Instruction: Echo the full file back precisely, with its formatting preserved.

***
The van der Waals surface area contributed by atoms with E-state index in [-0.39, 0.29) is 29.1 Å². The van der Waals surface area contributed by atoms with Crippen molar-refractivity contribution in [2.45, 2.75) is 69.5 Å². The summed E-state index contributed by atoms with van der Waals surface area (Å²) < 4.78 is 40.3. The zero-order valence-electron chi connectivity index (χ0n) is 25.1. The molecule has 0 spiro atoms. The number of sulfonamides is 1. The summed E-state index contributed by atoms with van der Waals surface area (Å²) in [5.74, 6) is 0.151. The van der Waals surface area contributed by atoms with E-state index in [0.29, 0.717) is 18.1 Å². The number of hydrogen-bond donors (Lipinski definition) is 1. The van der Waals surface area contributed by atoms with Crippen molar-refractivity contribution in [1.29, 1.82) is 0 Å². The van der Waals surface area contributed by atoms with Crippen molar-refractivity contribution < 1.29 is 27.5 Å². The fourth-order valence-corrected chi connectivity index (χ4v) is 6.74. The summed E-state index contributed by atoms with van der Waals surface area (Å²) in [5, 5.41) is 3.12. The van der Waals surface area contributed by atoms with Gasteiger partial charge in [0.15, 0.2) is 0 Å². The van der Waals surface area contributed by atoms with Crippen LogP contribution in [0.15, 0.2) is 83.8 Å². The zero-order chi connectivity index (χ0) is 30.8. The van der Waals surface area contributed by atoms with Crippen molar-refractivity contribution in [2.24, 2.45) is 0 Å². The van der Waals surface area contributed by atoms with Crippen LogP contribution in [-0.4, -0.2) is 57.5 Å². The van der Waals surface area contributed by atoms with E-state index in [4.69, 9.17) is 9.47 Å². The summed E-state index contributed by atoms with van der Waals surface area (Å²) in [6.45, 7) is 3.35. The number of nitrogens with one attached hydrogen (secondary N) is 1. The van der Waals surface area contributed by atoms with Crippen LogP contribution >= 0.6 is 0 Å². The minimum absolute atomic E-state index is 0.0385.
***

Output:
The van der Waals surface area contributed by atoms with E-state index in [-0.39, 0.29) is 29.1 Å². The van der Waals surface area contributed by atoms with Crippen molar-refractivity contribution in [2.45, 2.75) is 69.5 Å². The summed E-state index contributed by atoms with van der Waals surface area (Å²) < 4.78 is 40.3. The zero-order valence-electron chi connectivity index (χ0n) is 25.1. The molecule has 0 spiro atoms. The number of sulfonamides is 1. The summed E-state index contributed by atoms with van der Waals surface area (Å²) in [5.74, 6) is 0.151. The van der Waals surface area contributed by atoms with E-state index in [0.29, 0.717) is 18.1 Å². The number of hydrogen-bond donors (Lipinski definition) is 1. The van der Waals surface area contributed by atoms with Crippen molar-refractivity contribution in [1.29, 1.82) is 0 Å². The van der Waals surface area contributed by atoms with Crippen molar-refractivity contribution < 1.29 is 27.5 Å². The fourth-order valence-corrected chi connectivity index (χ4v) is 6.74. The summed E-state index contributed by atoms with van der Waals surface area (Å²) in [5, 5.41) is 3.12. The van der Waals surface area contributed by atoms with Gasteiger partial charge in [0.15, 0.2) is 0 Å². The van der Waals surface area contributed by atoms with Crippen LogP contribution in [0.15, 0.2) is 83.8 Å². The zero-order chi connectivity index (χ0) is 30.8. The van der Waals surface area contributed by atoms with Crippen molar-refractivity contribution in [2.24, 2.45) is 0 Å². The van der Waals surface area contributed by atoms with Crippen LogP contribution in [-0.4, -0.2) is 57.5 Å². The van der Waals surface area contributed by atoms with E-state index in [4.69, 9.17) is 9.47 Å². The summed E-state index contributed by atoms with van der Waals surface area (Å²) in [6.45, 7) is 3.35. The number of nitrogens with one attached hydrogen (secondary N) is 1. The van der Waals surface area contributed by atoms with Crippen LogP contribution >= 0.6 is 0 Å². The minimum absolute atomic E-state index is 0.0385.